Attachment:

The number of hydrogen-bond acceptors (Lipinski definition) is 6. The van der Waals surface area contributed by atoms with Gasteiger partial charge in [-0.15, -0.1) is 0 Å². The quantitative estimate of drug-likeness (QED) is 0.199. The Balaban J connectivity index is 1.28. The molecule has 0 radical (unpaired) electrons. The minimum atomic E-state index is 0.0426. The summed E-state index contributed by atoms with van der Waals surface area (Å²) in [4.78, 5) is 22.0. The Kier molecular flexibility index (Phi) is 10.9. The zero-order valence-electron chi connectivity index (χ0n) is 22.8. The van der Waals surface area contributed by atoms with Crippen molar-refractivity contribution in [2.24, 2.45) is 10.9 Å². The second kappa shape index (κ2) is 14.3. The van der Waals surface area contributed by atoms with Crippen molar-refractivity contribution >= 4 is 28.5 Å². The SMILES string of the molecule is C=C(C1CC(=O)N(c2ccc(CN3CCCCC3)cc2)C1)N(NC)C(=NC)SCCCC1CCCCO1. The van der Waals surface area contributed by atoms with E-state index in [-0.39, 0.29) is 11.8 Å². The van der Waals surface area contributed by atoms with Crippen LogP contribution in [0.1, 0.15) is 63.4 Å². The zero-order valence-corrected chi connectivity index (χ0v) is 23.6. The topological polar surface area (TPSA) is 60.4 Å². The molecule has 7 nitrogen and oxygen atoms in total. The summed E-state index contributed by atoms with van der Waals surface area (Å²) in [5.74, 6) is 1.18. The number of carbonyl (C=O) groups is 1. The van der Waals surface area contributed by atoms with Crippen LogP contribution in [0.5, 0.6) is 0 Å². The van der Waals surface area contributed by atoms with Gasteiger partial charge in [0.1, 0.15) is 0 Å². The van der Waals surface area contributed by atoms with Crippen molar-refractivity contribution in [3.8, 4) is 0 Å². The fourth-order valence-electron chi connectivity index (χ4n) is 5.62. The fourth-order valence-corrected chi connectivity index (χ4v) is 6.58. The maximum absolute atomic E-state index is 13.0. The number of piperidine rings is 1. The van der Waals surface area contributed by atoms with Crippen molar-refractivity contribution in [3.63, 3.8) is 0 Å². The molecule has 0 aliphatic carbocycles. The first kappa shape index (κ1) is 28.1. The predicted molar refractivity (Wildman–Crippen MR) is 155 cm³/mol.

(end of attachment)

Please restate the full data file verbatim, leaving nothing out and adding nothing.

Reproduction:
The number of hydrogen-bond acceptors (Lipinski definition) is 6. The van der Waals surface area contributed by atoms with Gasteiger partial charge in [-0.15, -0.1) is 0 Å². The quantitative estimate of drug-likeness (QED) is 0.199. The Balaban J connectivity index is 1.28. The molecule has 0 radical (unpaired) electrons. The minimum atomic E-state index is 0.0426. The summed E-state index contributed by atoms with van der Waals surface area (Å²) in [4.78, 5) is 22.0. The Kier molecular flexibility index (Phi) is 10.9. The zero-order valence-electron chi connectivity index (χ0n) is 22.8. The van der Waals surface area contributed by atoms with Crippen molar-refractivity contribution in [2.24, 2.45) is 10.9 Å². The second kappa shape index (κ2) is 14.3. The van der Waals surface area contributed by atoms with Crippen molar-refractivity contribution >= 4 is 28.5 Å². The SMILES string of the molecule is C=C(C1CC(=O)N(c2ccc(CN3CCCCC3)cc2)C1)N(NC)C(=NC)SCCCC1CCCCO1. The van der Waals surface area contributed by atoms with E-state index in [-0.39, 0.29) is 11.8 Å². The van der Waals surface area contributed by atoms with Crippen LogP contribution in [0.1, 0.15) is 63.4 Å². The zero-order valence-corrected chi connectivity index (χ0v) is 23.6. The topological polar surface area (TPSA) is 60.4 Å². The molecule has 7 nitrogen and oxygen atoms in total. The summed E-state index contributed by atoms with van der Waals surface area (Å²) in [5.74, 6) is 1.18. The number of carbonyl (C=O) groups is 1. The van der Waals surface area contributed by atoms with Crippen LogP contribution in [0.5, 0.6) is 0 Å². The van der Waals surface area contributed by atoms with Gasteiger partial charge in [0.1, 0.15) is 0 Å². The van der Waals surface area contributed by atoms with Crippen molar-refractivity contribution in [3.8, 4) is 0 Å². The fourth-order valence-electron chi connectivity index (χ4n) is 5.62. The fourth-order valence-corrected chi connectivity index (χ4v) is 6.58. The maximum absolute atomic E-state index is 13.0. The number of piperidine rings is 1. The van der Waals surface area contributed by atoms with Crippen molar-refractivity contribution in [3.63, 3.8) is 0 Å². The molecule has 0 aliphatic carbocycles. The first kappa shape index (κ1) is 28.1. The predicted molar refractivity (Wildman–Crippen MR) is 155 cm³/mol.